HEMOPTYISIS

Hemoptysis is defined as coughing up of blood. The most common causes are chronic bronchitis, cancer and tuberculosis.

Incidence: 20% of patients with lung cancer will have a hemoptysis in their evolution, lung being the most frequent causes among all cancers. Aproximatively 3% of patients with lung cancer had massive terminal hemoptysis. In 18% of cases, massive hemoptysis was associated with squamous cell carcinoma. The causes of bleeding have changed in the last decades, therefore the frequency of bleeding caused by cancer has increased while the bleeding caused by tuberculosis has decreased(1).

Direct causes of bleeding and prognosis

The predominant source of bleeding is the bronchial arterial system affected by superficial mucosal inflammation or erosion. Massive hemoptysis (MH) represents the expectoration of at least 100 to 600 mL of blood in 24 hours. Blood clot is related to the respiratory insufficiency caused by airway obstruction. The prognosis in MH is very poor; the mortality may be 59% in patients with lung cancer.
 

Table 5. Some causes of cough
Table 5. Some causes of cough

Diagnosis and differential diagnosis 

The clinical manifestations of the primary disease dominate the clinical presentation. The evaluation is done by medical history, physical examination and specific investigation for underlying disease (radiography, bronchoscopy, laboratory tests. 

The differential diagnosis must be made with: 

  • bleeding from the upper airway (sinusitis, nasal polyps, laryngeal and nasopharyngeal neoplasms);

  • bleeding as a result of aspiration from the gastrointestinal tract (nausea, vomiting); 

  • pseudohemoptysis – pigmentation produced by microbes like Serratia marcescens or by medication.

Management 

The surgical resection of the bleeding lobe when the hemoptysis is a symptom at the moment of lung cancer diagnosis (the patient must be amenable to surgery with curative intent). The management of MH is usually by endotracheal intubation, the single lumen tube being the best solution. Bronchoscopy is useful to identify the source of bleeding. The endobronchial treatment consists in continuous suctioning to collapse the segment. This management is used when only the location of bleeding is found, but not the direct source. The epinephrine solution (1/10,000) is useful to be instilated. Balloons may be also used to control by tamponade the bleeding. Nd:YAG laser can stop the bleeding by photocoagulation. Electrocautery has some efficiency (60%). For endobronchial cancer visualized by bronchial bronchoscopy, artery embolization is beneficial. For unresectable lung cancer diagnos by bronchoscopy, external beam radiotherapy must be applied.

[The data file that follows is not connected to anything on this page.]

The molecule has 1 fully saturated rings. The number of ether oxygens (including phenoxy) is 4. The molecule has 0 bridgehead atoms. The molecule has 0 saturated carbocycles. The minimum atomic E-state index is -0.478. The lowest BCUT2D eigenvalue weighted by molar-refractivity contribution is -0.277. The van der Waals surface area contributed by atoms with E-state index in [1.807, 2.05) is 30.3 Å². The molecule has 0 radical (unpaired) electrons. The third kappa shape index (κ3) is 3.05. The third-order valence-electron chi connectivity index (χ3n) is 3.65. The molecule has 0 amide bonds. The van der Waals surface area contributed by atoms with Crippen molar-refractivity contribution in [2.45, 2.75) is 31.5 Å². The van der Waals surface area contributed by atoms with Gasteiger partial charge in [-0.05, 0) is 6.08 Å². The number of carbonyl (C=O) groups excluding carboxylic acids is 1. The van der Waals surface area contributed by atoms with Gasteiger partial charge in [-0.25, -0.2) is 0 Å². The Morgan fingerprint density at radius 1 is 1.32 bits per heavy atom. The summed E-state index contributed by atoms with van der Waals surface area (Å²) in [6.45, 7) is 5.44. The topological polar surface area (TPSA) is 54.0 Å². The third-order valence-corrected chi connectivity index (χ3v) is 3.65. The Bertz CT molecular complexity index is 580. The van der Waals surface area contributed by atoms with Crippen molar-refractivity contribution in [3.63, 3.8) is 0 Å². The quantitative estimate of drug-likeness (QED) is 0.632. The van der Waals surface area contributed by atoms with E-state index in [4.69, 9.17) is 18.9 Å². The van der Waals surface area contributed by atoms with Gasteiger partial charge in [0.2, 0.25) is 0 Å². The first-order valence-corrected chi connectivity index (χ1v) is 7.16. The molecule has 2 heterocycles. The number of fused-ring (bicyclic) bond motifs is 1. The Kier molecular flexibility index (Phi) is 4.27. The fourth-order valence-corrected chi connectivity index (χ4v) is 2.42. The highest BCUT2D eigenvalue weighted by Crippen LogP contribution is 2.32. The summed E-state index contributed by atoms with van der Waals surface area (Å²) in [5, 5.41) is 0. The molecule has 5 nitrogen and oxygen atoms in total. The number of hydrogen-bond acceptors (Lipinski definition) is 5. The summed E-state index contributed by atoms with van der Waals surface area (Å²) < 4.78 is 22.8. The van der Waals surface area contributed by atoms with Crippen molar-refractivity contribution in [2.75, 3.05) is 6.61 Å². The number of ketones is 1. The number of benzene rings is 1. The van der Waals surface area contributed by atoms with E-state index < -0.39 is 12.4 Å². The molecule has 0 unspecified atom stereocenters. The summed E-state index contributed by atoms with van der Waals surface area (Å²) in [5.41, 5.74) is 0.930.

Palliation of hemoptysis:

  • Single lumen endotracheal intubation.

  • Bronchoscopy to identify the source of bleeding.

  • Bronchial tamponade by aspiration.

  • Bronchial artery embolization.

  • External beam radiation.

  • Pharmacological approach

    • tranexamic acid, 1000 to 1500 mg x 3
    • prednisone, 40 to 60 mg x 1, or dexamethasone, 6 to 9 mg x 1, with dose tapering according to response(10-12).

DEATH RATTLE

Death rales (death rattle) occur in the terminal stage of cancer or other diseases (progressive neuromuscular disorders etc.).

Prognostic: predicting of short-term dying is useful but not infallible.

In the final hour, generally the patients are semiconscious or unconscious, they are unable to swallow saliva and unable to cough the mucus from the trachea. Breathing with partial obstruction caused by these secretions in central airways or glottic area gives rise to a noisy respiration which was called “death rattle”. These rales are better detected by direct palpation of the chest wall for vibrations (anterior chest over the trachea). Other symptoms of this terminal syndrome are: inappetence, little or any intake of food or fluids, poor communication (rarely speaking), cough, increase or irregular respiratory rate and sometimes Cheyne-Stokes respirations. The pulse may be strong initially, but becomes thready or not palpable.

The temperature could be higher due to vasodilatation (eventually sepsis). The prevention with an anticholinergic (hyoscine), given as single parenteral dose or by continuous infusion, along with the reposition of the patient or suction with a soft catheter could be useful(13).  

 

Conflict of interests: The author declares no con­flict of interests.

 

Bibliografie

  1. Dyspnea. Mechanisms, assessment, and management: a consensus statement. American Thoracic Society. Am J Respir Crit Care Med. 1999 Jan;159(1):321-40.

  2. Doyle D, Hanks G, Cherny N, Sir Calman K. Oxford Textbook of Palliative Medicine. Third Edition, Oxford University Press ,2004.

  3. https://www.healthline.com/health/dyspnea 

  4. Kvale P, Simoff M, Prakash U. Palliative Care. Chest. 2003 Jan 1;284S–311. 

  5. Feliciano JL, Waldfogel JM, Sharma R, Zhang A, Gupta A, Sedhom R, Day J, Bass EB, Dy SM. Pharmacologic Interventions for Breathlessness in Patients with Advanced Cancer: A Systematic Review and Meta-analysis. JAMA Netw Open. 2021 Feb 1;4(2):e2037632.

  6. Barnes H, Natasha Smallwood N. Pharmacological Interventions for Breathlessness – Absence of Effect or Absence of Evidence?, JAMA Netw Open. 2021;4(2):e210262. doi:10.1001/jamanetworkopen.2021.0262 

  7. Simon ST, Higginson IJ, Booth S, Harding R, Weingartner V, Bausewein C. Benzodiazepines for the relief of breathlessness in advanced malignant and non-malignant diseases in adults. Cochrane Database Syst Rev. 2016;10:CD007354. 

  8. Molassiotis A, Smith JA, Mazzone P, Blackhall F, Irwin RS; CHEST Expert Cough Panel. Symptomatic Treatment of Cough Among Adult Patients with Lung Cancer: CHEST Guideline and Expert Panel Report. CHEST. 2017 Apr;151(4):861-874. 

  9. https://www.cochrane.org/CD007881/SYMPT_interventions-cough-patients-cancer

  10. https://www.uptodate.com/contents/endobronchial-brachytherapy

  11. Gershman E, Guthrie R, Swiatek K, Shojaee S. Management of hemoptysis in patients with lung cancer. Ann Transl Med. 2019 Aug;7(15):358. 

  12. Jusyk K, Siemińska A, Jassem E. Hemoptysis – causes, diagnosis and treatment. Medycyna Paliatywna w Praktyce. 2017;11(4):166-173.

  13. Twomey S, Dowling M. Management of death rattle at end of life. Br J Nurs. 2013 Jan 24-Feb 13;22(2):81-5.